By Joe Kearns
Trading up in the NFL Draft for a premier player generally comes at a steep price because of the perception of an equally steep opportunity cost. Let’s discuss a few examples:
- In 1999, the New Orleans Saints traded all six of their draft picks to the Washington Redskins. They moved from the 12th overall pick to the 5th overall pick, so they could select Heisman Trophy winning running back Ricky Williams.
- In 2011, the Atlanta Falcons traded their first round (27th overall), second round, and fourth round picks from the 2011 draft, as well as their 2012 first and fourth round picks to take the sixth overall pick from the Cleveland Browns. They selected future Pro Bowl receiver Julio Jones.
- In 2012, the Redskins traded their 2012 first round (sixth overall) and second round picks, along with their 2013 and 2014 first round picks to take the second overall pick from the St. Louis Rams. They selected Heisman Trophy winning quarterback Robert Griffin III.
All of these teams would have preferred to have avoided trading up, and simply taken the player they coveted with their own first round pick. However, high expectations that at least one competitor would use their own earlier pick on a player increased the price the team was willing to pay.
Economist John Maynard Keynes described a similar phenomenon in his seminal work, General Theory of Employment, Interest, and Money. He analogized price fluctuations in the stock market to a beauty contest, in which the contestants are judged not on the opinion of each individual judge, but what the judge perceives to be the predominant opinion of his peers: “It is not a case of choosing those [faces] that, to the best of one's judgment, are really the prettiest, nor even those that average opinion genuinely thinks the prettiest. We have reached the third degree where we devote our intelligences to anticipating what average opinion expects the average opinion to be. And there are some, I believe, who practice the fourth, fifth and higher degrees.” (Keynes, General Theory of Employment, Interest and Money, 1936).
The slew of media rumors this offseason point to Oregon quarterback Marcus Mariota as this year’s proverbial beauty pageant contestant. Not only is Mariota the most recent Heisman Trophy winner, but quarterbacks generally get valuated much higher than the average prospect due to the perception of higher value attached to that position.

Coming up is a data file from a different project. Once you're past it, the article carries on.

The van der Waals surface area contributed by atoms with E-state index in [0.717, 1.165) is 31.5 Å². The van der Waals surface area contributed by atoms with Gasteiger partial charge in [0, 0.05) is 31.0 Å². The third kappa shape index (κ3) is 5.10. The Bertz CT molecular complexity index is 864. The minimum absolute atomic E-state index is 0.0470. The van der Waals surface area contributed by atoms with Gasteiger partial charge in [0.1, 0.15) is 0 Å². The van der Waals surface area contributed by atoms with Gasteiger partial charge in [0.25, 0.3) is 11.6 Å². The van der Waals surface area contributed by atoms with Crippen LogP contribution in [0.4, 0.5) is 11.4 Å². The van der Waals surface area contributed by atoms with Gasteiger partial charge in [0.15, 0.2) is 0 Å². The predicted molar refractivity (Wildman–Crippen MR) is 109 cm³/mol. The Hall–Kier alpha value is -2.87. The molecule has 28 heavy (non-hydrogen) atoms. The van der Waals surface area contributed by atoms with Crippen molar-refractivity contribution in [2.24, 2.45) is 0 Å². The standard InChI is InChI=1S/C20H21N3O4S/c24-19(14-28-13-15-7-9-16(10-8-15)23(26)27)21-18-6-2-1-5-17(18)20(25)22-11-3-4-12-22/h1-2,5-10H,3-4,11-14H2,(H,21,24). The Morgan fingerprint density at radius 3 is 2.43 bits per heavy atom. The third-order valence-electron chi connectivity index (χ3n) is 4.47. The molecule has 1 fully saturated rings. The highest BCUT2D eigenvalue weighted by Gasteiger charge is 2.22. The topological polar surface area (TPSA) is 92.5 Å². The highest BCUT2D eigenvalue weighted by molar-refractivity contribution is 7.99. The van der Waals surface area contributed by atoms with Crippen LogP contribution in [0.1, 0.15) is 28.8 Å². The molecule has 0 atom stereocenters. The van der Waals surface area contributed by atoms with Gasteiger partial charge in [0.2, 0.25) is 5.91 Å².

This hypothesis is contingent on the Tampa Bay Buccaneers using the first overall pick on Florida State quarterback and 2013 Heisman winner Jameis Winston. Assuming Tampa Bay selects Winston, the Tennessee Titans (second overall pick) are the team all of the other front offices have their eyes on. But why should we not assume the Titans would just draft Mariota themselves?
First, their poker-playing abilities have been suspect. In February, Titans general manager Ruston Webster downplayed the notion that they would pursue a quarterback with the second overall pick and talked up incumbent starter Zach Mettenberger. Then, Titans head coach Ken Whisenhunt shifted gears in March by heaping praise on Mariota. It made absolutely no sense for the Titans to initially downplay the notion that they might want a quarterback early. Because of that, the perceived value of the second overall pick fell. Whisenhunt might have been trying to undo some of the damage to the value of his team’s asset caused by Webster’s comments.
Second, the Titans have the potential to create a deep market among NFL teams interested in acquiring Mariota. The more teams show interest in trading up, the higher the return the Titans can earn. Basic microeconomics dictates that the higher the demand goes, the higher the price will climb.